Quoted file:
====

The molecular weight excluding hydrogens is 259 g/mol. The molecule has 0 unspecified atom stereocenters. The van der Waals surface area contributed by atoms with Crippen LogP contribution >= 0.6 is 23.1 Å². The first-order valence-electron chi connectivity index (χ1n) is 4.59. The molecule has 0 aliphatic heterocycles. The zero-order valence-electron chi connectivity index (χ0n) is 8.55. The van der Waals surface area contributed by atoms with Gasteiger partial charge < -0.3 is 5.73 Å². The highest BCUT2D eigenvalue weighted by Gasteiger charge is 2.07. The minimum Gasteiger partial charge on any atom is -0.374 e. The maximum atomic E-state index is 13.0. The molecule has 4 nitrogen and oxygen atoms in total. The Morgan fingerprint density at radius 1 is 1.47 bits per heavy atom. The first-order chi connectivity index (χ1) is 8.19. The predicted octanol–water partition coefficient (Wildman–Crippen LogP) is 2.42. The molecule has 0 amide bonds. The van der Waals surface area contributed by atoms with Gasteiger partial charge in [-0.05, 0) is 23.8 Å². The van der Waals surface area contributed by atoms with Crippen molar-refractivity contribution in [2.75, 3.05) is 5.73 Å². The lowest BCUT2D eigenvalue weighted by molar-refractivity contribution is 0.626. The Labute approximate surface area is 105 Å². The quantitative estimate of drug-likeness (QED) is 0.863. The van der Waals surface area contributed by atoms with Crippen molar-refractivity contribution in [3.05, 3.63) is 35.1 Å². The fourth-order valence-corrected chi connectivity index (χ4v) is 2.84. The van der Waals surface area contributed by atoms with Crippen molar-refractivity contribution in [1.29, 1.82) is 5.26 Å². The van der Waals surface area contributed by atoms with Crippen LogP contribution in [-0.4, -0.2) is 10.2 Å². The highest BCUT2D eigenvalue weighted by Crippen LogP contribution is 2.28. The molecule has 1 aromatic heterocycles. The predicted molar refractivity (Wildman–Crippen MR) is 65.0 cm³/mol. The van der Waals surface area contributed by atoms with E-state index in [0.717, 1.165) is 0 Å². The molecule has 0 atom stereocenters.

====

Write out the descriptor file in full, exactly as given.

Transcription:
The molecular weight excluding hydrogens is 259 g/mol. The molecule has 0 unspecified atom stereocenters. The van der Waals surface area contributed by atoms with Crippen LogP contribution >= 0.6 is 23.1 Å². The first-order valence-electron chi connectivity index (χ1n) is 4.59. The molecule has 0 aliphatic heterocycles. The zero-order valence-electron chi connectivity index (χ0n) is 8.55. The van der Waals surface area contributed by atoms with Gasteiger partial charge < -0.3 is 5.73 Å². The highest BCUT2D eigenvalue weighted by Gasteiger charge is 2.07. The minimum Gasteiger partial charge on any atom is -0.374 e. The maximum atomic E-state index is 13.0. The molecule has 4 nitrogen and oxygen atoms in total. The Morgan fingerprint density at radius 1 is 1.47 bits per heavy atom. The first-order chi connectivity index (χ1) is 8.19. The predicted octanol–water partition coefficient (Wildman–Crippen LogP) is 2.42. The molecule has 0 amide bonds. The van der Waals surface area contributed by atoms with Gasteiger partial charge in [-0.05, 0) is 23.8 Å². The van der Waals surface area contributed by atoms with Crippen molar-refractivity contribution in [2.75, 3.05) is 5.73 Å². The lowest BCUT2D eigenvalue weighted by molar-refractivity contribution is 0.626. The Labute approximate surface area is 105 Å². The quantitative estimate of drug-likeness (QED) is 0.863. The van der Waals surface area contributed by atoms with Crippen molar-refractivity contribution in [3.05, 3.63) is 35.1 Å². The fourth-order valence-corrected chi connectivity index (χ4v) is 2.84. The van der Waals surface area contributed by atoms with Crippen molar-refractivity contribution in [1.29, 1.82) is 5.26 Å². The van der Waals surface area contributed by atoms with Crippen LogP contribution in [-0.4, -0.2) is 10.2 Å². The highest BCUT2D eigenvalue weighted by Crippen LogP contribution is 2.28. The molecule has 1 aromatic heterocycles. The predicted molar refractivity (Wildman–Crippen MR) is 65.0 cm³/mol. The van der Waals surface area contributed by atoms with E-state index in [0.717, 1.165) is 0 Å². The molecule has 0 atom stereocenters.